Monday, December 5, 2016

Mystery Monday: Kurt Steel

Mystery Monday: Who was Kurt Steel?

Doesn't Kurt Steel sound like a great name for a Detective? In reality it was the pseudonym for mystery writer Rudolph Kagey who published ten novels between 1935 and 1943. All but one of the books feature Hank Hyer, former welterweight boxer turned private detective. (Now there's an interesting protagonist!). The Hyer series was very popular, and two of the stories were made into movies: Murder Goes to College and Partners in Crime.

Born in 1904 in the small town of Tuscola, IL, Kagey grew up in Flint, Michigan where his father was a successful banker with Guaranty Title and Mortgage Company. A professor at New York University, according to The Passing Tramp, Kagey came from a long line of educators. I couldn't find any information as to why he chose to write mystery novels, nor how he managed to get two of them turned into films before he died at the young age of 41. He left a wife and young daughter when he passed away.

His "hard-boiled detective" pre-dates Raymond Chandler's Philip Marlowe by a few years. Hank is described on the back cover of the Dell edition of Judas, Incorporated as a "tough and well-muscled private investigator, takes himself and the world with adequate salt, and rarely allows sentiment to intrude upon the fundamentals of life. Hyer likes things stirred up and is not adverse to giving fate a stimulated prod. Only a fat fee check can lure him from Broadway."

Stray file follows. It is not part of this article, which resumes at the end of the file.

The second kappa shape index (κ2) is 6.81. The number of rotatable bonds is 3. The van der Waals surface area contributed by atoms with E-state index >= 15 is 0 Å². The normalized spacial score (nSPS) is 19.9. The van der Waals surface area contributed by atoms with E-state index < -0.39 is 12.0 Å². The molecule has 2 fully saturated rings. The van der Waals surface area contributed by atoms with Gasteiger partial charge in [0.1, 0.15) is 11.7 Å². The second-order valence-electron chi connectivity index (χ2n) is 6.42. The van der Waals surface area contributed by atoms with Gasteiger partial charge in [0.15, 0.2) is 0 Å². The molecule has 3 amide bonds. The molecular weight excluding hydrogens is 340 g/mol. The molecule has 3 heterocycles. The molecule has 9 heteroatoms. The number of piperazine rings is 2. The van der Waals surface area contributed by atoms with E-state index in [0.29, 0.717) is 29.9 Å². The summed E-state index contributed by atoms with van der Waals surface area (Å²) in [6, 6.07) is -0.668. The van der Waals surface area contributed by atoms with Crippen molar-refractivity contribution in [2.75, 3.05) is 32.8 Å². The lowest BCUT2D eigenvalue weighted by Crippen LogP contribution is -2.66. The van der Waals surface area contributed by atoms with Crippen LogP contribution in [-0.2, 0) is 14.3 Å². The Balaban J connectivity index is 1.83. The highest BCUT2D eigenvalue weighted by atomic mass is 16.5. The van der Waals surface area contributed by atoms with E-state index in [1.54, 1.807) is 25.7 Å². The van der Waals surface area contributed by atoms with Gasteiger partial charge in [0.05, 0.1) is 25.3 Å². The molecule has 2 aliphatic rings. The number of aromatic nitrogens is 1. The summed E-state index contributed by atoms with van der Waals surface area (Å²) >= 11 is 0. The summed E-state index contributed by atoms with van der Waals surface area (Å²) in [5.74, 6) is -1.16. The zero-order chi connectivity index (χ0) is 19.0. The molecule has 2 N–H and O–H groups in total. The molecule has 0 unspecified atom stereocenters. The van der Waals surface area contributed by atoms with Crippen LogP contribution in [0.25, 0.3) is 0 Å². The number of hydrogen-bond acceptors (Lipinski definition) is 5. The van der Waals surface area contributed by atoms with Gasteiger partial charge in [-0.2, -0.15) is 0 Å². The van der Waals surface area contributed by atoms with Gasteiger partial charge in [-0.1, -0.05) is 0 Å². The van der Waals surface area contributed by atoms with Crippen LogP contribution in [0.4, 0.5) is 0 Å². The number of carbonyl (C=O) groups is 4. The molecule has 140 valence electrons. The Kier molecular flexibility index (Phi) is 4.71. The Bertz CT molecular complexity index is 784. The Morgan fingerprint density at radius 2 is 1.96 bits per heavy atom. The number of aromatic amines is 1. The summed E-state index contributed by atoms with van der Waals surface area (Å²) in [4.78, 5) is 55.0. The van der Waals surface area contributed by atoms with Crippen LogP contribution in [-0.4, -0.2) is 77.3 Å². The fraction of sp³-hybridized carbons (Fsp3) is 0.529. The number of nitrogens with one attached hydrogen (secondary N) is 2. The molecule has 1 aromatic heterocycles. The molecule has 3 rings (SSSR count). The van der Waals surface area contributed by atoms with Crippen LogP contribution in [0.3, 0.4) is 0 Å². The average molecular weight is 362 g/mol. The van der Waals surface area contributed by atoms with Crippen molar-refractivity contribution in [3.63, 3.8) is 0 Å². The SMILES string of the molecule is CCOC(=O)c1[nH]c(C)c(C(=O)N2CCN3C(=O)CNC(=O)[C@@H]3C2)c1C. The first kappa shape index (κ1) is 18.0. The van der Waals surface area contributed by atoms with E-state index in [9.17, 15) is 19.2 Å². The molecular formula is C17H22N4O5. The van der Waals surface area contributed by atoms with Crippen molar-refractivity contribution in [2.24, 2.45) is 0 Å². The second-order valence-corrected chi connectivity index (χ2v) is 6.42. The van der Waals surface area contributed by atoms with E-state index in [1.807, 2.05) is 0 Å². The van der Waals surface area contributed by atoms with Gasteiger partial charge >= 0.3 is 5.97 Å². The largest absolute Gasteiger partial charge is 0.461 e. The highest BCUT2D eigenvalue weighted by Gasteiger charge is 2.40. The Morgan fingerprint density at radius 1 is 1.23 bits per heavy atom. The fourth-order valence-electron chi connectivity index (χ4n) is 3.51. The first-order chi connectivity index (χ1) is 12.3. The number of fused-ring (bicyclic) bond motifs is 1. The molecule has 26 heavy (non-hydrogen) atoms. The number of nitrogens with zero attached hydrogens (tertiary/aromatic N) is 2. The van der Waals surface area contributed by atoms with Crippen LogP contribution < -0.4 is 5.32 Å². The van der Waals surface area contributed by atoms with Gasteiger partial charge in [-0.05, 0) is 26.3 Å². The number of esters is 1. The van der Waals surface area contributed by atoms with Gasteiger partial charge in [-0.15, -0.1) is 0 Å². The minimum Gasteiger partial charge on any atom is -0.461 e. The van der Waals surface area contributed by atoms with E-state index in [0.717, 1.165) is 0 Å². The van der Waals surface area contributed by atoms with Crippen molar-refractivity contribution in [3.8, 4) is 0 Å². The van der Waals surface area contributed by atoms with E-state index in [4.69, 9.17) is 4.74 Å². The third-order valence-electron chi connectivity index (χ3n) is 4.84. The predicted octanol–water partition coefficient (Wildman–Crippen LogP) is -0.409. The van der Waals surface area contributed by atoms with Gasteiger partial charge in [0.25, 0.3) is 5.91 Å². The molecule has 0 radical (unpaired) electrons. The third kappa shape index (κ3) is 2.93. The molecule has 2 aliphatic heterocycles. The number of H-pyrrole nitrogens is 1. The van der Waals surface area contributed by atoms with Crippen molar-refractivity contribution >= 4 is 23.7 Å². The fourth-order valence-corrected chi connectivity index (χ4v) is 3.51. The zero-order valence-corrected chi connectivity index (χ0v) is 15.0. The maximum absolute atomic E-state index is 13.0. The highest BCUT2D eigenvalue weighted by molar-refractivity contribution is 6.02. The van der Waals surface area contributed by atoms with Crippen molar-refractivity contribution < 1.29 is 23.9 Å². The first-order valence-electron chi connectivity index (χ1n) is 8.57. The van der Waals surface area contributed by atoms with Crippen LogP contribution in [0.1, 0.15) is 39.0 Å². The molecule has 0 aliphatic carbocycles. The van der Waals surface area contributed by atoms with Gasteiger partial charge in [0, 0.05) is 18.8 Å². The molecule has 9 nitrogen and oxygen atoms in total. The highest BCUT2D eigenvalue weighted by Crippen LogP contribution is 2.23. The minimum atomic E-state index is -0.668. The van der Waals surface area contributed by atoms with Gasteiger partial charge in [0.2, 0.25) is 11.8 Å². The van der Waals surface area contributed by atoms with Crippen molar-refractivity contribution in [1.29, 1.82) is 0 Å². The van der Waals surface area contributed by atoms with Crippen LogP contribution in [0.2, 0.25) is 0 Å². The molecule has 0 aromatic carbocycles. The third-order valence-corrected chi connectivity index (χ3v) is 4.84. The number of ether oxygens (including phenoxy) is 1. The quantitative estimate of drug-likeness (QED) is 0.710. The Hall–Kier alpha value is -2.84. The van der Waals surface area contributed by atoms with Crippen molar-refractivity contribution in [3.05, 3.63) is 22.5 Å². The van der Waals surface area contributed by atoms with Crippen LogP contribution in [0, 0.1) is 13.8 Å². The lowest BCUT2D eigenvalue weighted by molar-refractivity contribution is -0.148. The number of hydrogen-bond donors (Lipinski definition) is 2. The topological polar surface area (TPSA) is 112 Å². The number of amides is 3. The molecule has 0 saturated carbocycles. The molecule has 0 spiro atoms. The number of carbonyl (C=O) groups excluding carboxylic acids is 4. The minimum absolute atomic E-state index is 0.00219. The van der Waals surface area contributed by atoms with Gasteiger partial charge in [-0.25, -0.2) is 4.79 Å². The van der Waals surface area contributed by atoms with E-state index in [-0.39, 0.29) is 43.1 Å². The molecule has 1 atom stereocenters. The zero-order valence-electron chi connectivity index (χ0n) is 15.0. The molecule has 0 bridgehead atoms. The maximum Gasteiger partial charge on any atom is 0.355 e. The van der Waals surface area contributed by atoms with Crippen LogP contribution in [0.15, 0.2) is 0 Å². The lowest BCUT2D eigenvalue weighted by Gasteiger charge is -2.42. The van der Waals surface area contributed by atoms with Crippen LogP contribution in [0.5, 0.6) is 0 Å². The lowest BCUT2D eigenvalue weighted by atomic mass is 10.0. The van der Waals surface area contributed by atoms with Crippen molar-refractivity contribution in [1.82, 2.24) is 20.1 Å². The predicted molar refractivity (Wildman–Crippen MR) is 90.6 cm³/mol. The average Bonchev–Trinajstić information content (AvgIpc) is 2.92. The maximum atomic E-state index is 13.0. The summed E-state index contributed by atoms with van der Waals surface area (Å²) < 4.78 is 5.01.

The only standalone novel Kagey published as Kurt Steel was The Imposter which tells the story of a man who goes up against a Nazi spy ring as he doubles for his double. Here's what the Kirkus review had to say about the book in their July 1942 review: Morgan, key airplane power, finds the corpse of an impersonator in his room, and rightly deciding that the wrong man has been killed, takes on the alias of his impersonator. The alias leads him to a clique of Nazi penetrators, with whom Morgan plays a fast game of ball as he circumvents them. Fancy, fictitious, but fun as these things go."

Sounds like we found another great writer from the Golden Age of Detective Fiction.

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